• Steven and Jolene: Another young couple, introduced to us by Brandon and Rachel. Steven has a supervisory role at the mine and Jolene works at a store in town. They’re newly pregnant, so we’ll get to see the baby while we’re here!
  • Anna & Hanz and Anita: Anna and Hanz, an older couple in town, own and operate a fabric store. Their twenty-something granddaughter, Anita, currently lives and works with them. Another wonderful family that had kindly offered to have us over to their house!
  • Erica & Dowald and Tonya: Rachel recently introduced us to Erica and Dowald, owners of a bead/craft store, and their daughter, Tonya. We’ve only talked with them that once, but Erica is one of those special people that makes you feel welcomed and appreciated, right away. I can see myself forming a neat friendship with her and I look forward to getting to chat with them more!
  • Alma & Louisa: Last but, by far, not least, we’ve developed a neat friendship with two terrific women who own/manage Wimpy’s, one of the popular restaurant chains in South Africa. They’re a riot! We go into Wimpy’s every time we’re in town to greet them and use their restroom. The last two times, we’ve been met with huge smiles and hugs. Louisa has insisted that if she’s busy or not available, we can just walk behind the counter and take the restroom key. Ha! I know if we every have any questions or need to find something in town, Alma & Louisa would be great resources.

Youth Day in Ga-Seleka

Youth Day in Ga-Seleka

Hey everybody, Ben here. Just wanted to write a bit about a fun and inspiring event that took place a few weekends ago in Ga Seleka (where Paul and Jess live).

HIV/AIDS has ravaged much of Africa and South Africa is truly no exception. In our village we commonly bare witness to 1-3 funerals a week (sometimes more). While some of this hardship has been brought on by other causes (e.g. car accidents, old age, etc. ) many deaths have been attributed to “sickness”. This “sickness” is either not fully examined or is just not truly explained to the public. We suspect many are actually suffering and dying from the affects of the virus here in Abbot’s Poort.

Taken from a South African governmental website one finds that “more than 5 million South Africans are living with HIV, more than in any other country in the world. Studies project that by the year 2010, this toll could reach 10 million, and South Africa’s GDP could be reduced by more than 17 percent as a result of the disease.”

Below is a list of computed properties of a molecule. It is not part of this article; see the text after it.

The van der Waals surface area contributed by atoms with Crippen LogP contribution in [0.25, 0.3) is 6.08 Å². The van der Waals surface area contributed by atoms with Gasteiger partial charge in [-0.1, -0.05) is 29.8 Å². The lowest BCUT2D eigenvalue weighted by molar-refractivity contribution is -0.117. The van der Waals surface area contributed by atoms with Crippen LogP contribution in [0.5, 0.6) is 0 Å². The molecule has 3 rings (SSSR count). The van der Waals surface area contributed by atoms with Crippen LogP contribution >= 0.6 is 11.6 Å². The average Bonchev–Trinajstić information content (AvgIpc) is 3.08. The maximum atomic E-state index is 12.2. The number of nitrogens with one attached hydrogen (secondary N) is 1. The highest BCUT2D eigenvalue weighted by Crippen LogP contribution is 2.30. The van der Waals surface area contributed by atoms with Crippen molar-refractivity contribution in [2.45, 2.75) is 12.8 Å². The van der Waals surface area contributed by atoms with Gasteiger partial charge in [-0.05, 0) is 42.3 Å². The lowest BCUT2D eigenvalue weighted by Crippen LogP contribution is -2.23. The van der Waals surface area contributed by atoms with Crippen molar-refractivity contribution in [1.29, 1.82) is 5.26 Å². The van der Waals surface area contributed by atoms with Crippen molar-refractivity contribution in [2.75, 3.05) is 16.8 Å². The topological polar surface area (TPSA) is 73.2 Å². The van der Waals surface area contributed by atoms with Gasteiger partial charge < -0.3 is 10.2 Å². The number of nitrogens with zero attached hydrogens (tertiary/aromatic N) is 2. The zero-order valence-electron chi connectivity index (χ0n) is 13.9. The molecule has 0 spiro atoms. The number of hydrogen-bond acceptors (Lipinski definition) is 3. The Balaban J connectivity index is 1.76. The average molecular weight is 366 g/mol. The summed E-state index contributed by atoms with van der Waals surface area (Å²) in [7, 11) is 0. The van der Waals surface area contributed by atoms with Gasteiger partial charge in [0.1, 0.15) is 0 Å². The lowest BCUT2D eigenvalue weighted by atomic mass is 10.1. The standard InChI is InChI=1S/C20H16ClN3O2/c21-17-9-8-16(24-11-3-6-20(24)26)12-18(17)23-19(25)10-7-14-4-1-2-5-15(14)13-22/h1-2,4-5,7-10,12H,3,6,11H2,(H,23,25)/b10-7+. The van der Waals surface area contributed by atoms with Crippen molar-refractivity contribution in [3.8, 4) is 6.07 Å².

It is also true that many patients who the Abbotspoort Home Based Care Group serves have been diagnosed with TB. TB is often linked with HIV/AIDS but must be treated before ARV drugs can be administered (if they are needed.)

With this being said, there is a organization that has been formed here in South Africa called Love Life. Love Life is South Africa’s National HIV prevention programme for young people. Love Life has truly taken on a life of its own working positively in youth around the country. We have heard of it promoting healthy lifestyles through presentations in the schools, as well as through larger events like the Love Life Games in Ga Seleka.

Paul and Jess invited Rachel, Brandon, Suz and me up to their place to “help where needed” during the games. These took place on a Saturday so we ventured north on Friday after school to enjoy the company of the Vig’s and Johnson’s a night a head of time. (Always an enjoyable experience. Who knew curried potatoes and home baked bread could taste so good.)

In the morning we headed over to the local high school. Here we encountered so many wonderful people. It felt as though the whole village was getting involved. Many woman spent the whole of the morning and much of the afternoon preparing the food which was served after the indoor program. Children and youth began arriving by the police-van-full. (The police had volunteered to tour the surrounding villages and to provide transport to those in need.)